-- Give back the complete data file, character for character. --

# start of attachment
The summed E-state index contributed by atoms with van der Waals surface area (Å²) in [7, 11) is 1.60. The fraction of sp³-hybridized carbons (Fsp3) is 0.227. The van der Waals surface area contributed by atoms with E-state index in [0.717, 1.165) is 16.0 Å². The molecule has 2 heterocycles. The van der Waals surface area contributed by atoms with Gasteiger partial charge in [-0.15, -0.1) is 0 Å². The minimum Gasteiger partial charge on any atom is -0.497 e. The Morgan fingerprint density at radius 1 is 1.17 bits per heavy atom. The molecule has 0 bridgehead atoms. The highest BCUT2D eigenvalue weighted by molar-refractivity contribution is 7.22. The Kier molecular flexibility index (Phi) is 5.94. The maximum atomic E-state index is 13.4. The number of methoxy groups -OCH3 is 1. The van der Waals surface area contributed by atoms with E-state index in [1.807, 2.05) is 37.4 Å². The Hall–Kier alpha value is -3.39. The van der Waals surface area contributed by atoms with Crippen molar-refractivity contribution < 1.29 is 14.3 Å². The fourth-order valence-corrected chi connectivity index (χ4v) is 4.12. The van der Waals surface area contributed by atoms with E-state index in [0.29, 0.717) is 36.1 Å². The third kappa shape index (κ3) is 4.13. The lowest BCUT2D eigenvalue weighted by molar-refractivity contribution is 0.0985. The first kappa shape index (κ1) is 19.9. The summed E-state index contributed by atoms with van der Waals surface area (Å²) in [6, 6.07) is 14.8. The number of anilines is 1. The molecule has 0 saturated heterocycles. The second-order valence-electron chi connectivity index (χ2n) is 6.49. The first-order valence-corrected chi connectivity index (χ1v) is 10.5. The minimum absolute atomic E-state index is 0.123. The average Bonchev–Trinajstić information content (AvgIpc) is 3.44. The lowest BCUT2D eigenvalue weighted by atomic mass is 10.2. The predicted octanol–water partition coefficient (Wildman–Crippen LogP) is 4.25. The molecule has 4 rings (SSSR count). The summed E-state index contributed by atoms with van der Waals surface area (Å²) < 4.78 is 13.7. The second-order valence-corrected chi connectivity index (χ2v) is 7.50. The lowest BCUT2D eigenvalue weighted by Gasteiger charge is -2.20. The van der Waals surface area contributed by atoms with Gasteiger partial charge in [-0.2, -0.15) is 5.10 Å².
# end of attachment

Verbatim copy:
The summed E-state index contributed by atoms with van der Waals surface area (Å²) in [7, 11) is 1.60. The fraction of sp³-hybridized carbons (Fsp3) is 0.227. The van der Waals surface area contributed by atoms with E-state index in [0.717, 1.165) is 16.0 Å². The molecule has 2 heterocycles. The van der Waals surface area contributed by atoms with Gasteiger partial charge in [-0.15, -0.1) is 0 Å². The minimum Gasteiger partial charge on any atom is -0.497 e. The Morgan fingerprint density at radius 1 is 1.17 bits per heavy atom. The molecule has 0 bridgehead atoms. The highest BCUT2D eigenvalue weighted by molar-refractivity contribution is 7.22. The Kier molecular flexibility index (Phi) is 5.94. The maximum atomic E-state index is 13.4. The number of methoxy groups -OCH3 is 1. The van der Waals surface area contributed by atoms with E-state index in [1.807, 2.05) is 37.4 Å². The Hall–Kier alpha value is -3.39. The van der Waals surface area contributed by atoms with Crippen molar-refractivity contribution < 1.29 is 14.3 Å². The fourth-order valence-corrected chi connectivity index (χ4v) is 4.12. The van der Waals surface area contributed by atoms with E-state index in [0.29, 0.717) is 36.1 Å². The third kappa shape index (κ3) is 4.13. The lowest BCUT2D eigenvalue weighted by molar-refractivity contribution is 0.0985. The first kappa shape index (κ1) is 19.9. The summed E-state index contributed by atoms with van der Waals surface area (Å²) in [6, 6.07) is 14.8. The number of anilines is 1. The molecule has 0 saturated heterocycles. The second-order valence-electron chi connectivity index (χ2n) is 6.49. The first-order valence-corrected chi connectivity index (χ1v) is 10.5. The minimum absolute atomic E-state index is 0.123. The average Bonchev–Trinajstić information content (AvgIpc) is 3.44. The lowest BCUT2D eigenvalue weighted by atomic mass is 10.2. The predicted octanol–water partition coefficient (Wildman–Crippen LogP) is 4.25. The molecule has 4 rings (SSSR count). The summed E-state index contributed by atoms with van der Waals surface area (Å²) < 4.78 is 13.7. The second-order valence-corrected chi connectivity index (χ2v) is 7.50. The lowest BCUT2D eigenvalue weighted by Gasteiger charge is -2.20. The van der Waals surface area contributed by atoms with Gasteiger partial charge in [-0.2, -0.15) is 5.10 Å².